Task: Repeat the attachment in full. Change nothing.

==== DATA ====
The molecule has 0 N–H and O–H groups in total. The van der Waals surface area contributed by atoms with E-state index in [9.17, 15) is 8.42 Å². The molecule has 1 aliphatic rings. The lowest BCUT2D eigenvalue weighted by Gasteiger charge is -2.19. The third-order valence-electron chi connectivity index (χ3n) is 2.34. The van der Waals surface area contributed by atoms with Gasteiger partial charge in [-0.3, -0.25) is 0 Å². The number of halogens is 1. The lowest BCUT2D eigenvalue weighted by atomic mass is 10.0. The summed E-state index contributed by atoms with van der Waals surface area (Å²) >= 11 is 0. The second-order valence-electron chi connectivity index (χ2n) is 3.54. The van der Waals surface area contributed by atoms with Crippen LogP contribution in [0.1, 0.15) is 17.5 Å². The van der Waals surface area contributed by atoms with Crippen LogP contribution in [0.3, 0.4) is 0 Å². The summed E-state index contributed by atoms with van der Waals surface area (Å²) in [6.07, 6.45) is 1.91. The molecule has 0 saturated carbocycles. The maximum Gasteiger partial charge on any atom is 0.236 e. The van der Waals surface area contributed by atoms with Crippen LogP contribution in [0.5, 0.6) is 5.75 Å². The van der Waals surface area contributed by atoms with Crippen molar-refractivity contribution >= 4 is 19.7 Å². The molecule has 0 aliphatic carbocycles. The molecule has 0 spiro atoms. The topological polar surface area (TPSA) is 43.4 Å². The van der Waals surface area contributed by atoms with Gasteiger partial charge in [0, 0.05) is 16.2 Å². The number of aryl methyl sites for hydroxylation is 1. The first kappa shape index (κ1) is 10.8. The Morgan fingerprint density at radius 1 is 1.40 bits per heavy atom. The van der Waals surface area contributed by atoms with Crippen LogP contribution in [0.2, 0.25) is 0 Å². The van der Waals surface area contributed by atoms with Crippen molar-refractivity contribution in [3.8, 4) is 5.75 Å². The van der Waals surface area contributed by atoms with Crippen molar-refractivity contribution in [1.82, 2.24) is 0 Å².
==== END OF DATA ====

The molecule has 0 N–H and O–H groups in total. The van der Waals surface area contributed by atoms with E-state index in [9.17, 15) is 8.42 Å². The molecule has 1 aliphatic rings. The lowest BCUT2D eigenvalue weighted by Gasteiger charge is -2.19. The third-order valence-electron chi connectivity index (χ3n) is 2.34. The van der Waals surface area contributed by atoms with Gasteiger partial charge in [-0.3, -0.25) is 0 Å². The number of halogens is 1. The lowest BCUT2D eigenvalue weighted by atomic mass is 10.0. The summed E-state index contributed by atoms with van der Waals surface area (Å²) >= 11 is 0. The second-order valence-electron chi connectivity index (χ2n) is 3.54. The van der Waals surface area contributed by atoms with Crippen LogP contribution in [0.1, 0.15) is 17.5 Å². The van der Waals surface area contributed by atoms with Crippen LogP contribution in [0.3, 0.4) is 0 Å². The summed E-state index contributed by atoms with van der Waals surface area (Å²) in [6.07, 6.45) is 1.91. The molecule has 0 saturated carbocycles. The maximum Gasteiger partial charge on any atom is 0.236 e. The van der Waals surface area contributed by atoms with Crippen LogP contribution in [0.5, 0.6) is 5.75 Å². The van der Waals surface area contributed by atoms with Crippen molar-refractivity contribution >= 4 is 19.7 Å². The molecule has 0 aliphatic carbocycles. The molecule has 0 spiro atoms. The topological polar surface area (TPSA) is 43.4 Å². The van der Waals surface area contributed by atoms with Gasteiger partial charge in [0, 0.05) is 16.2 Å². The number of aryl methyl sites for hydroxylation is 1. The first kappa shape index (κ1) is 10.8. The Morgan fingerprint density at radius 1 is 1.40 bits per heavy atom. The van der Waals surface area contributed by atoms with Crippen LogP contribution in [0.2, 0.25) is 0 Å². The van der Waals surface area contributed by atoms with Crippen molar-refractivity contribution in [3.8, 4) is 5.75 Å². The van der Waals surface area contributed by atoms with Crippen molar-refractivity contribution in [1.82, 2.24) is 0 Å².